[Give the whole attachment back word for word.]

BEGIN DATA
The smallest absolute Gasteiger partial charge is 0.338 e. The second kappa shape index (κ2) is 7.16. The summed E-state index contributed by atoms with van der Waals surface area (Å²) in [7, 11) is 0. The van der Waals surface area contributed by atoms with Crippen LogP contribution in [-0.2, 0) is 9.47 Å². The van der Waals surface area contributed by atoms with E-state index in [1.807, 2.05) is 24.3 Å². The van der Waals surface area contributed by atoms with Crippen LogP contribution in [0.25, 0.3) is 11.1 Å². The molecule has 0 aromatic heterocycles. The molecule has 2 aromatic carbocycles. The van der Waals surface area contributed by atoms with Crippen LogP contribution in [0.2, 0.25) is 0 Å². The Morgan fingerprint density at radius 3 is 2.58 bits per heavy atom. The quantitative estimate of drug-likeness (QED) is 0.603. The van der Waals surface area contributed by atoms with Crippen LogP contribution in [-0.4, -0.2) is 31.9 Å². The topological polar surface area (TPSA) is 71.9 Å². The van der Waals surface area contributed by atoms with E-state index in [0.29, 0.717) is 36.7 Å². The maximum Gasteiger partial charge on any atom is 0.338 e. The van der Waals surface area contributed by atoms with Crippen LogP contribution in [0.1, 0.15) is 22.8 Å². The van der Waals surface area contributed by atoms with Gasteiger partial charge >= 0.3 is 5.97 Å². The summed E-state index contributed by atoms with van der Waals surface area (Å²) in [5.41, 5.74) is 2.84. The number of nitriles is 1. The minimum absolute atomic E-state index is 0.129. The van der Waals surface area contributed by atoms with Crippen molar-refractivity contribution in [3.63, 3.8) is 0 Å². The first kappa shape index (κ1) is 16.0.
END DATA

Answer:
The smallest absolute Gasteiger partial charge is 0.338 e. The second kappa shape index (κ2) is 7.16. The summed E-state index contributed by atoms with van der Waals surface area (Å²) in [7, 11) is 0. The van der Waals surface area contributed by atoms with Crippen LogP contribution in [-0.2, 0) is 9.47 Å². The van der Waals surface area contributed by atoms with E-state index in [1.807, 2.05) is 24.3 Å². The van der Waals surface area contributed by atoms with Crippen LogP contribution in [0.25, 0.3) is 11.1 Å². The molecule has 0 aromatic heterocycles. The molecule has 2 aromatic carbocycles. The van der Waals surface area contributed by atoms with Crippen LogP contribution in [0.2, 0.25) is 0 Å². The Morgan fingerprint density at radius 3 is 2.58 bits per heavy atom. The quantitative estimate of drug-likeness (QED) is 0.603. The van der Waals surface area contributed by atoms with Crippen LogP contribution in [-0.4, -0.2) is 31.9 Å². The topological polar surface area (TPSA) is 71.9 Å². The van der Waals surface area contributed by atoms with E-state index in [0.29, 0.717) is 36.7 Å². The maximum Gasteiger partial charge on any atom is 0.338 e. The van der Waals surface area contributed by atoms with Crippen LogP contribution in [0.1, 0.15) is 22.8 Å². The van der Waals surface area contributed by atoms with Gasteiger partial charge >= 0.3 is 5.97 Å². The summed E-state index contributed by atoms with van der Waals surface area (Å²) in [5.41, 5.74) is 2.84. The number of nitriles is 1. The minimum absolute atomic E-state index is 0.129. The van der Waals surface area contributed by atoms with Crippen molar-refractivity contribution in [3.63, 3.8) is 0 Å². The first kappa shape index (κ1) is 16.0.